Felicity Plunkett

Felicity Plunkett is a poet and critic. She is the author of Vanishing Point (UQP, 2009), a chapbook Seastrands (Vagabond, 2011) and A Kinder Sea (UQP, 2020). She is the editor of Thirty Australian Poets (UQP, 2011). Her latest essay ‘Plath Traps’ is online at Sydney Review of Books.


A clothesline dandles rows of vacant newborn jumpsuits. The way I made a life for you and you fell away from it. Worn sheets ghost a whipped branch, swing the wind to haunt me, opening folds of loss and hope. …

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The word love is merely a sign that means something like the way to the mountain. Mark Doty, Dog Years What the mountain thinks, you can’t know. When it leans the weight of its shadow on you, tall, how much …

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Introduction to Rachael Briggs’s Common Sexual Fantasies, Ruined

Cover design by Zoë Sadokierski The polka originated in nineteenth-century Bohemia. A dance for two, it is reputedly simple to learn. Three steps and a hop, in fast duple time, with various steps – Turning Basic, Pursuit and Waltz Galop …

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NO THEME III Editorial

This issue began with the idea of an open house and a couplet from Roethke’s poem of the same name:

My heart keeps open house, 
My doors are widely swung.

It continued with a few openings and closings of the Submittable gate over summer, and wasn’t long before this imagined poetic house had its doors and windows propped wide; its lawns and verandas filled with voices.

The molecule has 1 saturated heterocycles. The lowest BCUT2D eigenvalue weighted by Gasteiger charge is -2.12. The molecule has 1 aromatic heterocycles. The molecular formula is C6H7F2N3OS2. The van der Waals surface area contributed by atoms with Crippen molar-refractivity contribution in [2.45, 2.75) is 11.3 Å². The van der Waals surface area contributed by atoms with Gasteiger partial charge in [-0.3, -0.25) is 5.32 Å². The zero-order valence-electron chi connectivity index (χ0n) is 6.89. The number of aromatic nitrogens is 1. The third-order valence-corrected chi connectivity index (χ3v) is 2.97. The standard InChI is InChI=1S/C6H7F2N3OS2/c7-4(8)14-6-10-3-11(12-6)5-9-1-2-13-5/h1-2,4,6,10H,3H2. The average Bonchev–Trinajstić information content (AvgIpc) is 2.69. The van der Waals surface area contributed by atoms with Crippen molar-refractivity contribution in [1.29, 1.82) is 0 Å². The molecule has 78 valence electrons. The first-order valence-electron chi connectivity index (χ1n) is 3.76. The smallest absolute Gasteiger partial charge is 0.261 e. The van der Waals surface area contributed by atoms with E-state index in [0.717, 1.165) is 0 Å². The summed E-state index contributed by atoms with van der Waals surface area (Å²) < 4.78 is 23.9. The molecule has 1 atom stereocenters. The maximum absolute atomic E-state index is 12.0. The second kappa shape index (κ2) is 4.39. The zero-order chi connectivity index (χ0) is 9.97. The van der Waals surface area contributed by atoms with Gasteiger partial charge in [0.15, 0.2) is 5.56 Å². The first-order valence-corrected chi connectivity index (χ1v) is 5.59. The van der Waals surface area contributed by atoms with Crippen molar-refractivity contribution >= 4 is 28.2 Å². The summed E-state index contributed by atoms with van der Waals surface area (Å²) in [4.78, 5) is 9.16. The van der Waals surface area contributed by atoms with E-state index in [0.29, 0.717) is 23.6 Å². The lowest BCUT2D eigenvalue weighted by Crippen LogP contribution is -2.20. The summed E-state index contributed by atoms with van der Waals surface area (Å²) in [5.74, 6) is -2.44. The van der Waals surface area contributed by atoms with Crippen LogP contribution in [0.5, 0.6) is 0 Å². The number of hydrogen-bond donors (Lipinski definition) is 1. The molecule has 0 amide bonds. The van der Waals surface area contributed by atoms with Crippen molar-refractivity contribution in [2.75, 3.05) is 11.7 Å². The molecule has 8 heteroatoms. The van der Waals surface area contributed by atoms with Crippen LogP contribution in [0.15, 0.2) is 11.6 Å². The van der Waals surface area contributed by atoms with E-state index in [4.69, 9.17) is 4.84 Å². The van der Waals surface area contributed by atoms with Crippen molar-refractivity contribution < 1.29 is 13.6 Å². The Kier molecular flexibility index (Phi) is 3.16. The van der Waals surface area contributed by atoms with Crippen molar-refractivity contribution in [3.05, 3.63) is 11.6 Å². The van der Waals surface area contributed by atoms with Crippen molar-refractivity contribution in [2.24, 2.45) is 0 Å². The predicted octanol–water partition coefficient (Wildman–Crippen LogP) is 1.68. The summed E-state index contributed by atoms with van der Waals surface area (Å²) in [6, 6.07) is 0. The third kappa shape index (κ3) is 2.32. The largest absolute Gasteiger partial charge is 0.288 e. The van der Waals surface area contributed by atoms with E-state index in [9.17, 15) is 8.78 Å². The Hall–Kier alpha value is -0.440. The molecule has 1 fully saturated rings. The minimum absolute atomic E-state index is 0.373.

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Submission to Cordite 46: NO THEME III Now Open!

Poetry for Cordite 46: NO THEME III is guest-edited by Felicity Plunkett I am interested in the idea of architecture as a way of capturing the place of a ‘no theme’ issue … amidst Cordite‘s many themed ones. In the …

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Launch of Tricia Dearborn’s ‘The Ringing World’

The Ringing WorldAmidst its many echoes, the idea of a ‘ringing world’ conjures up for me a line from Sylvia Plath’s poem ‘Words’, in which words are axes ‘after whose stroke the wood rings’. This ringing takes the form of words’ echoes travelling off like horses. Late in the poem these horses reappear ‘dry and riderless’ but nevertheless continuing on with their ‘indefatigable hooftaps’.

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Felicity Plunkett Reviews Phyllis Perlstone and Meredith Wattison

Phyllis Perlstone's the edge of everything, which was short-listed for the 2008 Kenneth Slessor Prize, is an imaginative cartography, its careful perceptions laying out ways of looking at the crucial ideas the book returns to: ideas about love and the ways it might fade or be lost; about violence and humanity; about perception itself, and how words work to map its contours.

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Felicity Plunkett Reviews Julian Croft and Yve Louis

Watching waves breaking on the shore, the rhythms that emerge are, of course, only part of the larger pattern of the ever-mobile natural world we seem to observe. The poems in Julian Croft's Ocean Island suggest the occluded and multifarious that lies beneath the surface, gesturing towards the tidal, and larger worlds that dwarf human concerns.

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